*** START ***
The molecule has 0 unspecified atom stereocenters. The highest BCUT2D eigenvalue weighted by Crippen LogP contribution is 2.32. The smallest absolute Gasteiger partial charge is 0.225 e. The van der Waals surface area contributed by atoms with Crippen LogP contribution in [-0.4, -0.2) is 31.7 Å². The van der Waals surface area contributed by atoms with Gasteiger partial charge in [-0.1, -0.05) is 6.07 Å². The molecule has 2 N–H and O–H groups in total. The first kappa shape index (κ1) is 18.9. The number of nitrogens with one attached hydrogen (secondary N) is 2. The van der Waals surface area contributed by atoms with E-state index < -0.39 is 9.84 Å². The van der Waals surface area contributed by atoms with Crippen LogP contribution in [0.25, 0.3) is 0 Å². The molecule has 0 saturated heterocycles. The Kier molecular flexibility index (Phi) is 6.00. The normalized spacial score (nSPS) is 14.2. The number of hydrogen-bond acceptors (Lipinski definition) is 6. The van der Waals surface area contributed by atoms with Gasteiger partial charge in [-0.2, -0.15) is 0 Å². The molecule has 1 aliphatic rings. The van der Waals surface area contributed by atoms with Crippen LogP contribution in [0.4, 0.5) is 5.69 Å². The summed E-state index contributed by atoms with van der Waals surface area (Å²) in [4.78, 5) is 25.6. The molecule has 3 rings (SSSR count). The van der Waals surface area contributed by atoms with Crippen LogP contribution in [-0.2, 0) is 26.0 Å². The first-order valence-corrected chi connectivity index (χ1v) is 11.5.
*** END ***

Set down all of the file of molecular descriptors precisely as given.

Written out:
The molecule has 0 unspecified atom stereocenters. The highest BCUT2D eigenvalue weighted by Crippen LogP contribution is 2.32. The smallest absolute Gasteiger partial charge is 0.225 e. The van der Waals surface area contributed by atoms with Crippen LogP contribution in [-0.4, -0.2) is 31.7 Å². The van der Waals surface area contributed by atoms with Gasteiger partial charge in [-0.1, -0.05) is 6.07 Å². The molecule has 2 N–H and O–H groups in total. The first kappa shape index (κ1) is 18.9. The number of nitrogens with one attached hydrogen (secondary N) is 2. The van der Waals surface area contributed by atoms with E-state index < -0.39 is 9.84 Å². The van der Waals surface area contributed by atoms with Crippen LogP contribution in [0.25, 0.3) is 0 Å². The molecule has 0 saturated heterocycles. The Kier molecular flexibility index (Phi) is 6.00. The normalized spacial score (nSPS) is 14.2. The number of hydrogen-bond acceptors (Lipinski definition) is 6. The van der Waals surface area contributed by atoms with Gasteiger partial charge in [-0.2, -0.15) is 0 Å². The molecule has 1 aliphatic rings. The van der Waals surface area contributed by atoms with Crippen LogP contribution in [0.4, 0.5) is 5.69 Å². The summed E-state index contributed by atoms with van der Waals surface area (Å²) in [4.78, 5) is 25.6. The molecule has 3 rings (SSSR count). The van der Waals surface area contributed by atoms with Crippen LogP contribution in [-0.2, 0) is 26.0 Å². The first-order valence-corrected chi connectivity index (χ1v) is 11.5.